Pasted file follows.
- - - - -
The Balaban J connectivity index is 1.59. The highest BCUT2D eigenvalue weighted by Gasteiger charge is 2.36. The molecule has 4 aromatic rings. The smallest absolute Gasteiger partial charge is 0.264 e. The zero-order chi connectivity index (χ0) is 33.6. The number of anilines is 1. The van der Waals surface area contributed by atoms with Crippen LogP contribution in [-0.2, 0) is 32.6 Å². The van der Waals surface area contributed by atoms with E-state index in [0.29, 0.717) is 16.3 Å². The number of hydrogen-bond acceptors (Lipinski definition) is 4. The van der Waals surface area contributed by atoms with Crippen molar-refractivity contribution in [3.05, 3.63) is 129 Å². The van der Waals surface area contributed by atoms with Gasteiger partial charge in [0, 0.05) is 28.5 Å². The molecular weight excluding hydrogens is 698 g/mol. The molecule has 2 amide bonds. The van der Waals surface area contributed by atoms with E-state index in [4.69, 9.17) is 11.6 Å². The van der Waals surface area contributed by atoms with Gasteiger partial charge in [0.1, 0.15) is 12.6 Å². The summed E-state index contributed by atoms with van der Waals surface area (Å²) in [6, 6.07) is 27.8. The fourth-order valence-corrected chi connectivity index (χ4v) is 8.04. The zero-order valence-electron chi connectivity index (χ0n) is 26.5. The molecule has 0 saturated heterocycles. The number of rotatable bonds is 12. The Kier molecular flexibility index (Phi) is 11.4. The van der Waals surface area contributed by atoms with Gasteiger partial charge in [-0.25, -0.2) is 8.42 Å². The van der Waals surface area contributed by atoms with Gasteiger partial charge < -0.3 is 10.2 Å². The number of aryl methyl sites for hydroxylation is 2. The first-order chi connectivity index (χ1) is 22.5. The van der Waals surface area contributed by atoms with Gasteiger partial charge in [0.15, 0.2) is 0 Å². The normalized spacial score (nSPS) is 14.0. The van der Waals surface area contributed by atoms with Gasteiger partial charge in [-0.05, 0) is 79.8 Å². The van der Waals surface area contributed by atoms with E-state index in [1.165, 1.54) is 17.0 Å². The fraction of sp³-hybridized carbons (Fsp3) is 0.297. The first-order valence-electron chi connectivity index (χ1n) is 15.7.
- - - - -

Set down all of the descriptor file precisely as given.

The Balaban J connectivity index is 1.59. The highest BCUT2D eigenvalue weighted by Gasteiger charge is 2.36. The molecule has 4 aromatic rings. The smallest absolute Gasteiger partial charge is 0.264 e. The zero-order chi connectivity index (χ0) is 33.6. The number of anilines is 1. The van der Waals surface area contributed by atoms with Crippen LogP contribution in [-0.2, 0) is 32.6 Å². The van der Waals surface area contributed by atoms with E-state index in [0.29, 0.717) is 16.3 Å². The number of hydrogen-bond acceptors (Lipinski definition) is 4. The van der Waals surface area contributed by atoms with Crippen molar-refractivity contribution in [3.05, 3.63) is 129 Å². The van der Waals surface area contributed by atoms with Gasteiger partial charge in [0, 0.05) is 28.5 Å². The molecular weight excluding hydrogens is 698 g/mol. The molecule has 2 amide bonds. The van der Waals surface area contributed by atoms with E-state index in [4.69, 9.17) is 11.6 Å². The van der Waals surface area contributed by atoms with Gasteiger partial charge in [0.1, 0.15) is 12.6 Å². The summed E-state index contributed by atoms with van der Waals surface area (Å²) in [6, 6.07) is 27.8. The fourth-order valence-corrected chi connectivity index (χ4v) is 8.04. The zero-order valence-electron chi connectivity index (χ0n) is 26.5. The molecule has 0 saturated heterocycles. The number of rotatable bonds is 12. The Kier molecular flexibility index (Phi) is 11.4. The van der Waals surface area contributed by atoms with Gasteiger partial charge in [-0.25, -0.2) is 8.42 Å². The van der Waals surface area contributed by atoms with Gasteiger partial charge < -0.3 is 10.2 Å². The number of aryl methyl sites for hydroxylation is 2. The first-order chi connectivity index (χ1) is 22.5. The van der Waals surface area contributed by atoms with Gasteiger partial charge in [0.15, 0.2) is 0 Å². The normalized spacial score (nSPS) is 14.0. The van der Waals surface area contributed by atoms with Gasteiger partial charge in [-0.05, 0) is 79.8 Å². The van der Waals surface area contributed by atoms with E-state index in [1.165, 1.54) is 17.0 Å². The fraction of sp³-hybridized carbons (Fsp3) is 0.297. The first-order valence-electron chi connectivity index (χ1n) is 15.7.